The Ethiopian official, who insisted on anonymity because he is not authorized to speak publicly on the topic, said late Saturday that the final report by the panel of experts — which included representatives from Egypt and Sudan — concluded after a year-long study that the dam’s construction meets international standards.
Ethiopia on Tuesday started diverting the flow of the Nile to make way for its $4.2 billion (80 billion Ethiopian Birr) hydroelectric plant dubbed the Grand Ethiopian Renaissance Dam. The project is currently about 21 percent complete, he said.
The experts’ report was submitted to the three countries on Friday, the official said.
The experts, especially from Egypt, expressed concerns on the possible environmental impacts of the dam, recommending a further extensive environmental impact assessment study, he said.
Another concern is the safety of the dam, the official said, though the major concern remains whether the flow of the river will be affected to by filling the dam’s reservoir
The Ethiopian Ministry of Water and Energy said it will carefully consider recommendations of additional assessments and proposals “that would help the basin countries benefit better from the dam.”
The dam has been under construction for over two years on the Blue Nile River in Ethiopia’s Benishangul-Gumuz region near a Sudanese border.
On completion it is expected to produce 6,000 megawatts which will make it Africa’s largest hydroelectric power plant. It is also expected to have a large reservoir of around 70 billion cubic meters which is scheduled to start filling next year.
Ethiopian Minister of Water and Energy Alemayehu Tegenu told the Associated Press that Egypt should not worry about a diminished water share from the Nile.
“We don’t have any irrigation projects around the dam . the dam is solely intended for electricity production … So there should not be any concerns about a diminished water flow,” Alemayehu told The Associated Press on Saturday.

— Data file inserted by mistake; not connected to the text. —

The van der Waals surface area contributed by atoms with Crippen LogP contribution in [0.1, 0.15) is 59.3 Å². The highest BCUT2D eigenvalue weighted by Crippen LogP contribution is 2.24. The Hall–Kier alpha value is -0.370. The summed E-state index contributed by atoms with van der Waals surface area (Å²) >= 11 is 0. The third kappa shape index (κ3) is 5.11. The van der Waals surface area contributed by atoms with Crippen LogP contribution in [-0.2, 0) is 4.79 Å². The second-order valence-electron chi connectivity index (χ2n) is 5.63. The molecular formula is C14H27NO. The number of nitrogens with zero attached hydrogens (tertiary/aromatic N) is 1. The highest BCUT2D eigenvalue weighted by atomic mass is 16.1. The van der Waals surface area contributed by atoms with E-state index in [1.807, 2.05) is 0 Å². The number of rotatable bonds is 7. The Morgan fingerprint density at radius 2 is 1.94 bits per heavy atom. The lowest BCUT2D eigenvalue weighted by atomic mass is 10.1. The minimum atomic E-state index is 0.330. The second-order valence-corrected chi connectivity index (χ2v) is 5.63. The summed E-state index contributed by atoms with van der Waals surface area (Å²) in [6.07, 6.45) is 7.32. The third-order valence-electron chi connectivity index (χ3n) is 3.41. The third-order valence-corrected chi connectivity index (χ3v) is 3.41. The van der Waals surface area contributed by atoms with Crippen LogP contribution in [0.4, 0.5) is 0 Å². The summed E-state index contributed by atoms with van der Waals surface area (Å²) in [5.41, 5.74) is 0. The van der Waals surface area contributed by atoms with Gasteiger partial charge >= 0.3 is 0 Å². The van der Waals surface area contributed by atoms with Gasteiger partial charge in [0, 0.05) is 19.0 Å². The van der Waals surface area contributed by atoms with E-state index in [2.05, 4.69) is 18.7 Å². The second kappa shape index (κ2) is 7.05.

“Even during the period when we would be filling the reservoir, we are going to employ a careful and scientific water impounding technique to make sure the normal flow is not significantly affected,” the minister added.
Eighty-five percent of Nile waters originate in Ethiopia yet the East African nation thus far utilizes very little of those waters and the country has become synonymous with famine.
Ethiopia’s decision to construct the dam challenges a colonial-era agreement that had given downstream Egypt and Sudan rights to the Nile water, with Egypt taking 55.5 billion cubic meters and Sudan 18.5 billion cubic meters of 84 billion cubic meters, with 10 billion lost to evaporation. That agreement, first signed in 1929, took no account of the eight other nations along the 6,700-kilometer (4,160-mile) river and its basin, which have been agitating for a decade for a more equitable accord.
And Ethiopia’s unilateral action seems to ignore the 10-nation Nile Basin Initiative to promote cooperation.
Ethiopia is leading five nations threatening to sign a new cooperation agreement without Egypt and Sudan, effectively taking control from Egypt of the Nile, which serves some 238 million people.
Ethiopia says it is funding the massive project on its own, urging citizens to buy bonds that earn 5 or 6 percent interest. Norway’s Development Today magazine quoted Kjetil Tronvoll of Oslo’s International Law and Policy Institute as saying that government employees are being pressed to donate one month’s salary to the dam and, when people protested, they were arrested.
A journalist who wrote an article criticizing the fund-raising methods, Reeyot Alemu, was arrested, tried for terrorism and sentenced to two years’ jail, according to the Committee to Protect Journalists. Ethiopian authorities have detained another reporter for covering evictions near the construction of a massive hydroelectric, the CPJ said Thursday.
AP writer Michelle Faul contributed to this report from Johannesburg.